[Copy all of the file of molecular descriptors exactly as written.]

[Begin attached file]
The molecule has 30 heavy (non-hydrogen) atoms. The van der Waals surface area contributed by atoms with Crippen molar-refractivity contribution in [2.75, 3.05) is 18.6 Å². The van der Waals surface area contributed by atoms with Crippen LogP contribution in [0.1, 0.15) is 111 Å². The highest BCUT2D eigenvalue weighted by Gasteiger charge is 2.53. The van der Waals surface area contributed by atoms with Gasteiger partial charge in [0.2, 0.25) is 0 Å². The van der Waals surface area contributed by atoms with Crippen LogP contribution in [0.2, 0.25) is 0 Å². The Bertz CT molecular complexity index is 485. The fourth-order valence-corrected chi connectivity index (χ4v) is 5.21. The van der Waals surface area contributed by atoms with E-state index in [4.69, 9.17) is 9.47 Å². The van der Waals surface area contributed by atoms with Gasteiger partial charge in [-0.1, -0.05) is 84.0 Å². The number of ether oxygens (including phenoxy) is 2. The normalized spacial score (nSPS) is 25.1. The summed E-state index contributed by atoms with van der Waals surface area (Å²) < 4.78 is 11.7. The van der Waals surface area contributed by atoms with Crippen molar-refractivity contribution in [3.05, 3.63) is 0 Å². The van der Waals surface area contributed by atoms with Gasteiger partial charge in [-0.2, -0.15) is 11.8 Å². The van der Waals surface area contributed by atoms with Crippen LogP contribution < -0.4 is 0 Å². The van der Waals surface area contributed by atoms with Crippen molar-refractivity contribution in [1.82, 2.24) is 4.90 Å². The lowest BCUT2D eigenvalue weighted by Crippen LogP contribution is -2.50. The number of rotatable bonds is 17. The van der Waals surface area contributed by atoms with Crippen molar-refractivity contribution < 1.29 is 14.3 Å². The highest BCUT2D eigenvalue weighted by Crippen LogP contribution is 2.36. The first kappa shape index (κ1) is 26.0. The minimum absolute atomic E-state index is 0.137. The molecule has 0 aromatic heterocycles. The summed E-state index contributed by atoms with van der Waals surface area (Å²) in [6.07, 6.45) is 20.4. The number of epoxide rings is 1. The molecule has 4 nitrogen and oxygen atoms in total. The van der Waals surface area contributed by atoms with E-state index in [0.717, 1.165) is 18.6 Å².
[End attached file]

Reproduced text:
The molecule has 30 heavy (non-hydrogen) atoms. The van der Waals surface area contributed by atoms with Crippen molar-refractivity contribution in [2.75, 3.05) is 18.6 Å². The van der Waals surface area contributed by atoms with Crippen LogP contribution in [0.1, 0.15) is 111 Å². The highest BCUT2D eigenvalue weighted by Gasteiger charge is 2.53. The van der Waals surface area contributed by atoms with Gasteiger partial charge in [0.2, 0.25) is 0 Å². The van der Waals surface area contributed by atoms with Crippen LogP contribution in [0.2, 0.25) is 0 Å². The Bertz CT molecular complexity index is 485. The fourth-order valence-corrected chi connectivity index (χ4v) is 5.21. The van der Waals surface area contributed by atoms with E-state index in [4.69, 9.17) is 9.47 Å². The van der Waals surface area contributed by atoms with Gasteiger partial charge in [-0.1, -0.05) is 84.0 Å². The number of ether oxygens (including phenoxy) is 2. The normalized spacial score (nSPS) is 25.1. The summed E-state index contributed by atoms with van der Waals surface area (Å²) < 4.78 is 11.7. The van der Waals surface area contributed by atoms with Crippen molar-refractivity contribution in [3.05, 3.63) is 0 Å². The van der Waals surface area contributed by atoms with Gasteiger partial charge in [-0.2, -0.15) is 11.8 Å². The van der Waals surface area contributed by atoms with Crippen LogP contribution < -0.4 is 0 Å². The van der Waals surface area contributed by atoms with Crippen molar-refractivity contribution in [1.82, 2.24) is 4.90 Å². The lowest BCUT2D eigenvalue weighted by Crippen LogP contribution is -2.50. The number of rotatable bonds is 17. The van der Waals surface area contributed by atoms with Crippen molar-refractivity contribution < 1.29 is 14.3 Å². The highest BCUT2D eigenvalue weighted by Crippen LogP contribution is 2.36. The first kappa shape index (κ1) is 26.0. The minimum absolute atomic E-state index is 0.137. The molecule has 0 aromatic heterocycles. The summed E-state index contributed by atoms with van der Waals surface area (Å²) in [6.07, 6.45) is 20.4. The number of epoxide rings is 1. The molecule has 4 nitrogen and oxygen atoms in total. The van der Waals surface area contributed by atoms with E-state index in [0.717, 1.165) is 18.6 Å².